The purpose of this study was to determine the safety attitudes of specialist physicians (SPs), general physicians (GPs), and nurses in primary care in Albania. The study was cross-sectional. It involved the SPs, GPs, and nurses from five districts in Albania. A demographic questionnaire and the adapted Safety Attitudes Questionnaire (SAQ)-Long Ambulatory Version A was used to gather critical information regarding the participant's profile, perception of management, working conditions, job satisfaction, stress recognition, safety climate, and perceived teamwork. The onsite data collectors distributed questionnaires at the primary care clinics and then collected them. Descriptive statistics were used to summarize the responses. The significance of mean difference among SPs, GPs, and nurses was tested using analysis of variance. Five hundred twenty-three questionnaires were completed. The concept of patient safety in relation to job satisfaction received the highest ratings. Stress recognition had low ratings. There was a high level of teamwork in SPs, GPs, and nurses. Healthcare staff agreed that it was difficult to discuss errors in their primary healthcare center. Physicians in contrast to nurses were most likely to affirm that they do not make errors in hostile situations. Errors are difficult to discuss. It was clear that primary care staff, such as physicians, never considered the likelihood of errors occurring during tense situations. Staff at primary healthcare centers are used to adverse events and errors. Despite the demand for safety improvement and the existing evidence on the epidemiology of outpatient medical errors, most research has only been conducted in hospital settings. Many patients are put at risk and some are harmed as a result of adverse events in primary care. Adequate communication and technical skills should be utilized by primary care providers (PCPs) for improvement of patient safety. The patient safety measures should include assessment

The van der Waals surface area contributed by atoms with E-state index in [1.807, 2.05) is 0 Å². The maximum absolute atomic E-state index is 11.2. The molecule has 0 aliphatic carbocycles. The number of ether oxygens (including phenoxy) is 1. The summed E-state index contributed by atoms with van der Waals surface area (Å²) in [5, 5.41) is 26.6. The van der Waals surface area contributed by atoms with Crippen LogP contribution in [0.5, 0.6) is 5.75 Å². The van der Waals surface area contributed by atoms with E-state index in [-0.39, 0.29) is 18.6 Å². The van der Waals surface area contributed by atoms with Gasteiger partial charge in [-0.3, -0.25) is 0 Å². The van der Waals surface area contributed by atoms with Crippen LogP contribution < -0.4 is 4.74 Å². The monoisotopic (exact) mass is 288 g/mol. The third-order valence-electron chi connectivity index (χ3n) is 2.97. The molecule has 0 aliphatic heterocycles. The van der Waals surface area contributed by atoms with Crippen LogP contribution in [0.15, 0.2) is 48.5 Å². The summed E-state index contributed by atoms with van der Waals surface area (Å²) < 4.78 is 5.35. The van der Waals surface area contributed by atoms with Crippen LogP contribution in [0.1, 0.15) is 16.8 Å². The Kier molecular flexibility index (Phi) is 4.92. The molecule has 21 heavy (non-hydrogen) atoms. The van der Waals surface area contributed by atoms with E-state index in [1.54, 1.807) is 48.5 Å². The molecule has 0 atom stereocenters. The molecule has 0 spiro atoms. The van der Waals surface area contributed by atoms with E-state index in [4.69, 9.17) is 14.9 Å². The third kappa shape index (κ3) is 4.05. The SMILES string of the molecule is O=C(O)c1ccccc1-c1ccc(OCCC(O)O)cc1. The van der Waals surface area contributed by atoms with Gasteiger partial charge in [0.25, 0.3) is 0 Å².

14. Role of nursing leadership in providing compassionate care.

    Science.gov (United States)

    Quinn, Barry

    2017-12-13

    This article encourages nurses to explore the concept of leadership in the constantly changing field of health and social care. All nurses have an important role in leadership, and they should consider what type of leader they want to be and what leadership skills they might wish to develop. This article examines what leadership might involve, exploring various leadership styles and characteristics and how these could be applied in nurses' practice. A core component of nursing and nursing leadership is the ability to provide compassionate care. This could correspond with the idea of servant leadership, an approach that moves the leader from a position of power to serving the team and supporting individuals to develop their potential. ©2017 RCN Publishing Company Ltd. All rights reserved. Not to be copied, transmitted or recorded in any way, in whole or part, without prior permission of the publishers.

  15. A Framework for Fibromyalgia Management for Primary Care Providers